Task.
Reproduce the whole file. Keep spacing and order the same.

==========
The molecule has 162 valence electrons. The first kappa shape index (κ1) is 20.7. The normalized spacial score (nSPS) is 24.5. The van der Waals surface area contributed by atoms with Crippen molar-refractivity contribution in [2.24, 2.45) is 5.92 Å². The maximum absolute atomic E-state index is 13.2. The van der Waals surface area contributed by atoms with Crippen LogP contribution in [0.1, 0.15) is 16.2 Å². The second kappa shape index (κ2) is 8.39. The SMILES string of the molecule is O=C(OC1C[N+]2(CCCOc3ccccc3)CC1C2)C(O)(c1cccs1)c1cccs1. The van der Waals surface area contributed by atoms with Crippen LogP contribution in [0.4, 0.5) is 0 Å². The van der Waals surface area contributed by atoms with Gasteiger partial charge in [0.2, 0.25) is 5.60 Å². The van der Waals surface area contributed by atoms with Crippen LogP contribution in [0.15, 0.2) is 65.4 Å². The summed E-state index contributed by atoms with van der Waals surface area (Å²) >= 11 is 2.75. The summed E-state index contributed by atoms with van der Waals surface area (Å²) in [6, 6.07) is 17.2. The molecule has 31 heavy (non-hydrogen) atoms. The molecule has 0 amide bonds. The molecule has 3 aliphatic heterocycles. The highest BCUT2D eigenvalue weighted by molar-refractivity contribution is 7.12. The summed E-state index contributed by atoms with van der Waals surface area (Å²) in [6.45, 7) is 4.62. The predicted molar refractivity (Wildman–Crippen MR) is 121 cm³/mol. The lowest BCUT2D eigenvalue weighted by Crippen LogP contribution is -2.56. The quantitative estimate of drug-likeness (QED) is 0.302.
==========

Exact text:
The molecule has 162 valence electrons. The first kappa shape index (κ1) is 20.7. The normalized spacial score (nSPS) is 24.5. The van der Waals surface area contributed by atoms with Crippen molar-refractivity contribution in [2.24, 2.45) is 5.92 Å². The maximum absolute atomic E-state index is 13.2. The van der Waals surface area contributed by atoms with Crippen LogP contribution in [0.1, 0.15) is 16.2 Å². The second kappa shape index (κ2) is 8.39. The SMILES string of the molecule is O=C(OC1C[N+]2(CCCOc3ccccc3)CC1C2)C(O)(c1cccs1)c1cccs1. The van der Waals surface area contributed by atoms with Crippen LogP contribution in [0.4, 0.5) is 0 Å². The van der Waals surface area contributed by atoms with Gasteiger partial charge in [0.2, 0.25) is 5.60 Å². The van der Waals surface area contributed by atoms with Crippen LogP contribution in [0.15, 0.2) is 65.4 Å². The summed E-state index contributed by atoms with van der Waals surface area (Å²) >= 11 is 2.75. The summed E-state index contributed by atoms with van der Waals surface area (Å²) in [6, 6.07) is 17.2. The molecule has 31 heavy (non-hydrogen) atoms. The molecule has 0 amide bonds. The molecule has 3 aliphatic heterocycles. The highest BCUT2D eigenvalue weighted by molar-refractivity contribution is 7.12. The summed E-state index contributed by atoms with van der Waals surface area (Å²) in [6.45, 7) is 4.62. The predicted molar refractivity (Wildman–Crippen MR) is 121 cm³/mol. The lowest BCUT2D eigenvalue weighted by Crippen LogP contribution is -2.56. The quantitative estimate of drug-likeness (QED) is 0.302.